The first bout is described as one of the most crowd-pleasing bouts of the year in Germany, and De Carolis and many observers felt that the Italian had done enough to win.

De Carolis told German language website RAN.DE that he was more prepared for the re-match, and that due to the arrogance Feigenbutz displayed in the aftermath of the first fight, he was confident that he had won over some of the audience. Though De Carolis fell short of predicting victory, he promised a re-vamped strategy tailored to what he has learned about Feigenbutz, whom he termed immature and inexperienced.

The stage is set for Feigenbutz vs De Carolis 2, this Saturday January 9th in Offenburg, Germany. If you can get to the live event do it, if not you have SAT.1 in Germany airing the fights, and The Boxing Channel right back here for full results.

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2015 Knock Out of the Year – Saul Alvarez KO’s James Kirkland

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On May 9th of 2015, Saul “Canelo” Alvarez delivered a resonant knock-out of James Kirkland on HBO that wins the 2015 KO of the Year.

The knock-out itself came in the third round, after slightly more than two minutes of action. The end came when Alvarez delivered a single, big right hand that caught Kirkland on the jaw and left him flat on his back after spinning to the canvas.Alvarez was clearly the big star heading into the fight. The fight was telecast by HBO for free just one week after the controversial and disappointing Floyd Mayweather Jr. and Manny Pacquiao fight, and Alvarez was under pressure to deliver the type of finish that people were going to talk about. Kirkland was happy to oblige Alvarez, taking it right to Alvarez from the start. Kirkland’s aggression saw him appear to land blows that troubled the young Mexican in the early going. Alvarez played good defense, and he floored Kirkland in the first round, displaying his power and his technique in knocking down an aggressive opponent.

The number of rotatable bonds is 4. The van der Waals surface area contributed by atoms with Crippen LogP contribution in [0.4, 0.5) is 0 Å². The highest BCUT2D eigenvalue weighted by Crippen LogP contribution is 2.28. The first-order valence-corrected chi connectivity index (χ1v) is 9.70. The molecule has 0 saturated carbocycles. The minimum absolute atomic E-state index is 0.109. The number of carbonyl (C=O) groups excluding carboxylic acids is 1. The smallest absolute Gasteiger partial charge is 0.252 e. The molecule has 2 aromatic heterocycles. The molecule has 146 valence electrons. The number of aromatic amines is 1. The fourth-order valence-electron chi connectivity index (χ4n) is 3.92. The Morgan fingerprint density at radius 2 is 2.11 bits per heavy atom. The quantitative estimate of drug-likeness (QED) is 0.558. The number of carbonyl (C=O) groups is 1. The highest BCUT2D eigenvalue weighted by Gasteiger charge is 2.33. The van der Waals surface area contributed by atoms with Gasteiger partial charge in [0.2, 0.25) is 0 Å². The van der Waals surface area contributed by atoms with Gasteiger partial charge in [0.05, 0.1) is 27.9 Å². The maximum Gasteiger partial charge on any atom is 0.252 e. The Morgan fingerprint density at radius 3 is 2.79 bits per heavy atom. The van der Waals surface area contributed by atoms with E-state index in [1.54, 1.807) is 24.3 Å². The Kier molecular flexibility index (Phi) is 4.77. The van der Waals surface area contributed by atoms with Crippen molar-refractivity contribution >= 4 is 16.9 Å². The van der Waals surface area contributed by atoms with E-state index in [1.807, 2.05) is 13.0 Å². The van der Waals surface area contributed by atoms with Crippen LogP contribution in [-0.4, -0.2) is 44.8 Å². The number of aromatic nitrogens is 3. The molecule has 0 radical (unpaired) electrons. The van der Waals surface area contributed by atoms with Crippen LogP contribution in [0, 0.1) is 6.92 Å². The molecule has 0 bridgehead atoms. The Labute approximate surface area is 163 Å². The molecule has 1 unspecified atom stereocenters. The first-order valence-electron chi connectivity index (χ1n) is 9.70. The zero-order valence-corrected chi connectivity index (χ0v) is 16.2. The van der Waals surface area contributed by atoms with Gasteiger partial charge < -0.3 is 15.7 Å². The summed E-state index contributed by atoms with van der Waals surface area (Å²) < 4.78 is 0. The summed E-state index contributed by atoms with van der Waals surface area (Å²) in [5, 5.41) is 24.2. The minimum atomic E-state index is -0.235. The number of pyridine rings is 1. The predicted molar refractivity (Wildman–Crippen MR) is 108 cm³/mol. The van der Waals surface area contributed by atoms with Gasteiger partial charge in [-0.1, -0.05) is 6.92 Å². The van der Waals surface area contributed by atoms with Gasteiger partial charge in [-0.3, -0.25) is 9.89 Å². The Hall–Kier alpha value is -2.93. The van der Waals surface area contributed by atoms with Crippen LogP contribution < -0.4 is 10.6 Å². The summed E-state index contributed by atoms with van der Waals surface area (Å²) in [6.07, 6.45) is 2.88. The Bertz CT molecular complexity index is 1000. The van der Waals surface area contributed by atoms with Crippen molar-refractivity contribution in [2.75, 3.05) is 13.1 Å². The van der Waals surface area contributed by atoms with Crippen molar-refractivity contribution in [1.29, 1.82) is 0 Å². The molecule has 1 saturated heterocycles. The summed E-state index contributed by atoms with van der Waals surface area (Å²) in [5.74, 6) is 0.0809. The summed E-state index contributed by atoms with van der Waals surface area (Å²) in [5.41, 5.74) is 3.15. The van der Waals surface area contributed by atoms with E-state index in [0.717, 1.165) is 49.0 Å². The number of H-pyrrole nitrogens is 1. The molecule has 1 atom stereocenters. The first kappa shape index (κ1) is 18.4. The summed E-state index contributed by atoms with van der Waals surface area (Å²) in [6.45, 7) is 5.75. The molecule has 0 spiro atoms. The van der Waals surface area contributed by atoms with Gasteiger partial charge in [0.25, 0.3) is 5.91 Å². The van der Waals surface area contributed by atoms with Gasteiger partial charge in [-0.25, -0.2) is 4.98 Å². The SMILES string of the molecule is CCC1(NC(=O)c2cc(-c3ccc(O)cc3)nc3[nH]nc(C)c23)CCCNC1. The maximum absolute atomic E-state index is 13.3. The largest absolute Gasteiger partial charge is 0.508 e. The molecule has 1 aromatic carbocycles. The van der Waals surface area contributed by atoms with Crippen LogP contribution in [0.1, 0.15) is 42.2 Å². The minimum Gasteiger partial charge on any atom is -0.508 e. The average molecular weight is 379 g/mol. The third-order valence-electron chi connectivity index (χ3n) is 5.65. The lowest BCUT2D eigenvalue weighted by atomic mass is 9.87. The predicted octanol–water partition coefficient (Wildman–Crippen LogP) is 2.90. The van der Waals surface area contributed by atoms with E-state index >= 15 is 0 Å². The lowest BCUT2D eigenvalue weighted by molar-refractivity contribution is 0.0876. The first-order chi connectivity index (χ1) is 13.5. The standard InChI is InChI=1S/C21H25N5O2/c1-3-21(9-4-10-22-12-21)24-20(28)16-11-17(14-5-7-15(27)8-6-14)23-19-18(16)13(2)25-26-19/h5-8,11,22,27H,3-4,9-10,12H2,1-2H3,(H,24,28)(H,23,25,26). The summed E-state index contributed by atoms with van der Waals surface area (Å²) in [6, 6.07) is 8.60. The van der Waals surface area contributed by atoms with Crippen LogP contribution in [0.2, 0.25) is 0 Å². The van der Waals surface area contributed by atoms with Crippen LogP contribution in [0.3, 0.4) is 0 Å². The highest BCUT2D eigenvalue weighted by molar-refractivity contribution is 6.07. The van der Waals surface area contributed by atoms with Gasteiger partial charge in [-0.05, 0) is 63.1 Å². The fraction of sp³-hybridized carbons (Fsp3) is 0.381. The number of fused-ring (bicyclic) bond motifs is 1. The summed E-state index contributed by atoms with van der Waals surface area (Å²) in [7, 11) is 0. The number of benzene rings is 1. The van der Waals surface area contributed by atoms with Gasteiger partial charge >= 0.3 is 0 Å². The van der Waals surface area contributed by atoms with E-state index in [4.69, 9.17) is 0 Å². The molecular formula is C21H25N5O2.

However, Kirkland kept coming at Alvarez and the fight entered the third round with both men working hard and the feeling that the fight would not go the distance. Kirkland continued to move forward, keeping “Canelo” against the ropes and scoring points with a barrage of punches while looking for an opening.

At around the two minute mark, Alvarez landed an uppercut that sent Kirkland to the canvas again. Kirkland got up, but it was clear that he did not have his legs under him. Kirkland was going to try to survive the round, but Alvarez had an opportunity to close out the fight. The question was would he take it?

Alvarez closed in on Kirkland, putting his opponent’s back to the ropes. Kirkland was hurt, but he was still dangerous, pawing with punches and loading up for one big shot.

But it was the big shot “Canelo” threw that ended the night. Kirkland never saw it coming, as he was loading up with a huge right hand of his own. The right Alvarez threw cracked Kirkland in the jaw, and his eyes went blank. His big right hand whizzed harmlessly over the head of a ducking Alvarez, providing the momentum for the spin that left Kirkland prone on the canvas.

Saul “Canelo” Alvarez went on to defeat Miguel Cotto in his second fight of 2015 and he is clearly one of boxing’s biggest stars heading into 2016. On May 9th Alvarez added another reel to his highlight film when he knocked out James Kirkland with the 2015 “Knock Out of the Year”.

Photo by naoki fukuda